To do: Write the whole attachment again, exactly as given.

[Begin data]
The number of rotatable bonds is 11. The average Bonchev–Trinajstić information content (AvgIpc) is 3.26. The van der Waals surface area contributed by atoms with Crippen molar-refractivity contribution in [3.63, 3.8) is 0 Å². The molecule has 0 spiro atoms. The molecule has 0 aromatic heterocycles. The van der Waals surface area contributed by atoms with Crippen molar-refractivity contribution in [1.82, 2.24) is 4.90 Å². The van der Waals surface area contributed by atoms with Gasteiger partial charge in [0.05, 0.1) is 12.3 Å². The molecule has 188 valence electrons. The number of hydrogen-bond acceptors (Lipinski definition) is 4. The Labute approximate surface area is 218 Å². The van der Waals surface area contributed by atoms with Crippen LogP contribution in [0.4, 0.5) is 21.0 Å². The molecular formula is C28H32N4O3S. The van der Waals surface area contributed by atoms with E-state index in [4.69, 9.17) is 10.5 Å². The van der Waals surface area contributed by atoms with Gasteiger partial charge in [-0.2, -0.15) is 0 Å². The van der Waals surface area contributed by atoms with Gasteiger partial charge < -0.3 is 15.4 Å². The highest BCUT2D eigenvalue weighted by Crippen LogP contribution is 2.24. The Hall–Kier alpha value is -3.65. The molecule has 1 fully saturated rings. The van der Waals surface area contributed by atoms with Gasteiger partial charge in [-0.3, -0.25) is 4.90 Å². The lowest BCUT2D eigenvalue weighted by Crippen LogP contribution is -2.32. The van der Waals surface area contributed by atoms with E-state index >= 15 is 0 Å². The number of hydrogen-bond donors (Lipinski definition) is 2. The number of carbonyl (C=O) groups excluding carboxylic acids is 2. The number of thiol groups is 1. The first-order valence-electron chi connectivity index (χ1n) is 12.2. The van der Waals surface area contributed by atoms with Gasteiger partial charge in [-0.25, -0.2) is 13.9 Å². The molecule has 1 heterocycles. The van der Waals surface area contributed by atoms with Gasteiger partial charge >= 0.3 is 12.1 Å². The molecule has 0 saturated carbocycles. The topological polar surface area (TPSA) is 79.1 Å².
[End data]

The number of rotatable bonds is 11. The average Bonchev–Trinajstić information content (AvgIpc) is 3.26. The van der Waals surface area contributed by atoms with Crippen molar-refractivity contribution in [3.63, 3.8) is 0 Å². The molecule has 0 spiro atoms. The molecule has 0 aromatic heterocycles. The van der Waals surface area contributed by atoms with Crippen molar-refractivity contribution in [1.82, 2.24) is 4.90 Å². The van der Waals surface area contributed by atoms with Gasteiger partial charge in [0.05, 0.1) is 12.3 Å². The molecule has 188 valence electrons. The number of hydrogen-bond acceptors (Lipinski definition) is 4. The Labute approximate surface area is 218 Å². The van der Waals surface area contributed by atoms with Crippen LogP contribution in [0.4, 0.5) is 21.0 Å². The molecular formula is C28H32N4O3S. The van der Waals surface area contributed by atoms with E-state index in [4.69, 9.17) is 10.5 Å². The van der Waals surface area contributed by atoms with Gasteiger partial charge in [-0.2, -0.15) is 0 Å². The van der Waals surface area contributed by atoms with Gasteiger partial charge < -0.3 is 15.4 Å². The highest BCUT2D eigenvalue weighted by Crippen LogP contribution is 2.24. The Hall–Kier alpha value is -3.65. The molecule has 1 fully saturated rings. The van der Waals surface area contributed by atoms with Gasteiger partial charge in [-0.3, -0.25) is 4.90 Å². The lowest BCUT2D eigenvalue weighted by Crippen LogP contribution is -2.32. The van der Waals surface area contributed by atoms with E-state index >= 15 is 0 Å². The number of hydrogen-bond donors (Lipinski definition) is 2. The number of carbonyl (C=O) groups excluding carboxylic acids is 2. The number of thiol groups is 1. The first-order valence-electron chi connectivity index (χ1n) is 12.2. The van der Waals surface area contributed by atoms with Gasteiger partial charge in [-0.25, -0.2) is 13.9 Å². The molecule has 1 heterocycles. The van der Waals surface area contributed by atoms with Gasteiger partial charge >= 0.3 is 12.1 Å². The molecule has 0 saturated carbocycles. The topological polar surface area (TPSA) is 79.1 Å².